Featured News 2016 Can My Social Security Benefits be Garnished?

Can My Social Security Benefits be Garnished?

If you're on Social Security Disability, or if you're receiving your Social Security retirement benefits and you're having financial trouble, you may wonder, "Can creditors garnish my Social Security benefits?" It depends on who you owe money to.

In many circumstances, the federal government can garnish your Social Security benefits for several different types of debts, such as federally-backed student loans, federal income taxes (the IRS), defaulted federal home loans, spousal and child support, and some types of civil penalties. However, if you're receiving Supplemental Security Income, you're in the clear because SSI cannot be garnished, regardless of the circumstances.

Federal Payment Levy Program

Of all the government creditors, the one to fear the most is the IRS. Through the Federal Payment Levy Program, the IRS can take 15 percent of a person's Social Security benefits. If you owe a nontax debt to a different agency, the first $750 of your monthly benefits are untouchable.

If the IRS sends you final notice of an intent to levy, you must act fast. Once you receive the notice from the IRS, you have just 30 days to make a payment arrangement, otherwise, the IRS will begin taking its 15 percent cut.

What if you owe money for an old student loan? Even if the student loan was from many years ago, the IRS can still take up to 15 percent, as long as your monthly benefit doesn't isn't reduced to less than $750.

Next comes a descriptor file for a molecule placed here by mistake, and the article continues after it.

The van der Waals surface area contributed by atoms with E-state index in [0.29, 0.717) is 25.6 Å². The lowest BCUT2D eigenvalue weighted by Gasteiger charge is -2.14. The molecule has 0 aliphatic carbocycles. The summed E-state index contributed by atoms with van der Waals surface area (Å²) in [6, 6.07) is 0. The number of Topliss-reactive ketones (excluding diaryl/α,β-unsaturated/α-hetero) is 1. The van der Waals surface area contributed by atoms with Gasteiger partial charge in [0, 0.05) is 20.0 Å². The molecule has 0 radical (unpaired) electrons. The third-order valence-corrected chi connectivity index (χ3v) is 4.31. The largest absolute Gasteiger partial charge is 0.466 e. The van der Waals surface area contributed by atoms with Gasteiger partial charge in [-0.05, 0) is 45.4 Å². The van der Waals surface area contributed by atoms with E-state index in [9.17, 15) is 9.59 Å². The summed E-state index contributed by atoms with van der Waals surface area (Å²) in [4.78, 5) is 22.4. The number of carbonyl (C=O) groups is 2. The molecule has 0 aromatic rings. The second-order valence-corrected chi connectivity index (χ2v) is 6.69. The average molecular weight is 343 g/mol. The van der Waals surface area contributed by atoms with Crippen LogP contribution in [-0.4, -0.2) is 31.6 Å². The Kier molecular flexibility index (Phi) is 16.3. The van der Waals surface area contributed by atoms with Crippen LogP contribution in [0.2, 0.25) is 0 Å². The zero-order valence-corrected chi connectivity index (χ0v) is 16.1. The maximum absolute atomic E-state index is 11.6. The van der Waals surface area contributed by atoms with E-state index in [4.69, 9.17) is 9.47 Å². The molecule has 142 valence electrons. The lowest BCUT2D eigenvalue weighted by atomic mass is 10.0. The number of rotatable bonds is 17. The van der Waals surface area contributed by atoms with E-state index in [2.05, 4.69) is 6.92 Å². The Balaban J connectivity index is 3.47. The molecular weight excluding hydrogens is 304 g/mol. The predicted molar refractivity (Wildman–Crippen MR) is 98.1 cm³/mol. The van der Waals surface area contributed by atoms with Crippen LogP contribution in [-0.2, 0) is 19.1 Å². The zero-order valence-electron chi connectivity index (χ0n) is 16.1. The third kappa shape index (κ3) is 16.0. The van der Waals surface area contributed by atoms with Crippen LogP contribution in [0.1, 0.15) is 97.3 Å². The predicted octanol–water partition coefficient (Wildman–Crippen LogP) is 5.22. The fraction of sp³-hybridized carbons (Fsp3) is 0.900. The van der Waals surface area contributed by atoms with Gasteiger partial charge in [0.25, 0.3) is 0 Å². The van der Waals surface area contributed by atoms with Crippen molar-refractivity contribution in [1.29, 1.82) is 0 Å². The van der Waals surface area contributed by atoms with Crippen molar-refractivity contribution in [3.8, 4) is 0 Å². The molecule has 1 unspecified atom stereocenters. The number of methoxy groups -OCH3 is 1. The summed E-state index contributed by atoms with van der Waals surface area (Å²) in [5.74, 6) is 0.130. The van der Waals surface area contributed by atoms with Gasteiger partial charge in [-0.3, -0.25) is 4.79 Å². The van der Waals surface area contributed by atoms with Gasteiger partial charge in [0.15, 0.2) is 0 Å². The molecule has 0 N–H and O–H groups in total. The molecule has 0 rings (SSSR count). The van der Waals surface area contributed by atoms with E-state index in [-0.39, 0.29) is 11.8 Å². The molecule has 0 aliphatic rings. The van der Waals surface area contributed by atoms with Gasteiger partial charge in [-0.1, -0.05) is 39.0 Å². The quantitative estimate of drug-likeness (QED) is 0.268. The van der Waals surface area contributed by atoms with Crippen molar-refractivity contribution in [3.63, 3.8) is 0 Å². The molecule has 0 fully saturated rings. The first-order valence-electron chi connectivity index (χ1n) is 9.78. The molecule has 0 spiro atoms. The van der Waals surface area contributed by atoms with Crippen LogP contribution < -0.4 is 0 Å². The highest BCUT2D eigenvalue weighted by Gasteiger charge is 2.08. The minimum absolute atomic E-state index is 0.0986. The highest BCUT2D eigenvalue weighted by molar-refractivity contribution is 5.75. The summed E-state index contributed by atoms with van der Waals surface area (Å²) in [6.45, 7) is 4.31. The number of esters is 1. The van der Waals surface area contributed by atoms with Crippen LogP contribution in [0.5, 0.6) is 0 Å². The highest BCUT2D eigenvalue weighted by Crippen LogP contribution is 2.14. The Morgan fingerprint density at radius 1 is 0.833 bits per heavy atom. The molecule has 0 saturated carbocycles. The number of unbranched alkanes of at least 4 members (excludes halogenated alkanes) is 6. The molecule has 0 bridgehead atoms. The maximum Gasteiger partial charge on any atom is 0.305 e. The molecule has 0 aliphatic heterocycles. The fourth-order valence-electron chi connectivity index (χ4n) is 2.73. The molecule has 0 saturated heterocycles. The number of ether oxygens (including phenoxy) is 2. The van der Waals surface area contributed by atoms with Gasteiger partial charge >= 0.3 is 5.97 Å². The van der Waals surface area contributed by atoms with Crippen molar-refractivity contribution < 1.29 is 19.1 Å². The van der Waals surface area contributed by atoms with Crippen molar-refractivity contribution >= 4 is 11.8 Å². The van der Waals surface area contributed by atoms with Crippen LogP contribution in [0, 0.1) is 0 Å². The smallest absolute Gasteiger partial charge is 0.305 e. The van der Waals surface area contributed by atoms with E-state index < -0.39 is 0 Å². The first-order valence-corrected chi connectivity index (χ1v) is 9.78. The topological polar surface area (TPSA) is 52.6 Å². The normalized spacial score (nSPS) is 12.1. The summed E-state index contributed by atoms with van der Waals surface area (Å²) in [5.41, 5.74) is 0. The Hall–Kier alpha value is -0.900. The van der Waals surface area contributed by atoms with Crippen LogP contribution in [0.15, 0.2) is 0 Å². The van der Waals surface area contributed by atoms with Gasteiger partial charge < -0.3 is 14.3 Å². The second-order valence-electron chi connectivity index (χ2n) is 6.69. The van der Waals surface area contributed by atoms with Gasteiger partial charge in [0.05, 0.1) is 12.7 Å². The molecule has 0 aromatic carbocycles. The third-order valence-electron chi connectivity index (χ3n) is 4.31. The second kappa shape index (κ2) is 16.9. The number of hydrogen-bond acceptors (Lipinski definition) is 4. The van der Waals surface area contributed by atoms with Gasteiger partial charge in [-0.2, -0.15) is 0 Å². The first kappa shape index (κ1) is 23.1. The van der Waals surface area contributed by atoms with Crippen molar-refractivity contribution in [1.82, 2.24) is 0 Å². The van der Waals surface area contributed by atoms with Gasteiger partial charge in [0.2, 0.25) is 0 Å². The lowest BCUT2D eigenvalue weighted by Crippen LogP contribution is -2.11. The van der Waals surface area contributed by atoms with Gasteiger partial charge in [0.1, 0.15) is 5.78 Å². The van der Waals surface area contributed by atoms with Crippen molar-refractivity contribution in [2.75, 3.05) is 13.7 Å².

What about child or spousal support arrears? If you owe back child or spousal support, your case would be processed through the national Court Garnishment System; the amount deducted from your benefits depends on the state laws where you live.

Generally, the garnishment amount is determined by the maximum allowed under the Consumer Credit Protection Act (CCPA) or state law, whichever is less. Under the CCPA, you can lose up to 65 percent of your SSA benefits if you ow more than 12 weeks in arrears and you're not supporting another child or a spouse.

If your Social Security benefits are at risk of being garnished because of a debt, contact a bankruptcy attorney to learn how filing for bankruptcy can help you.

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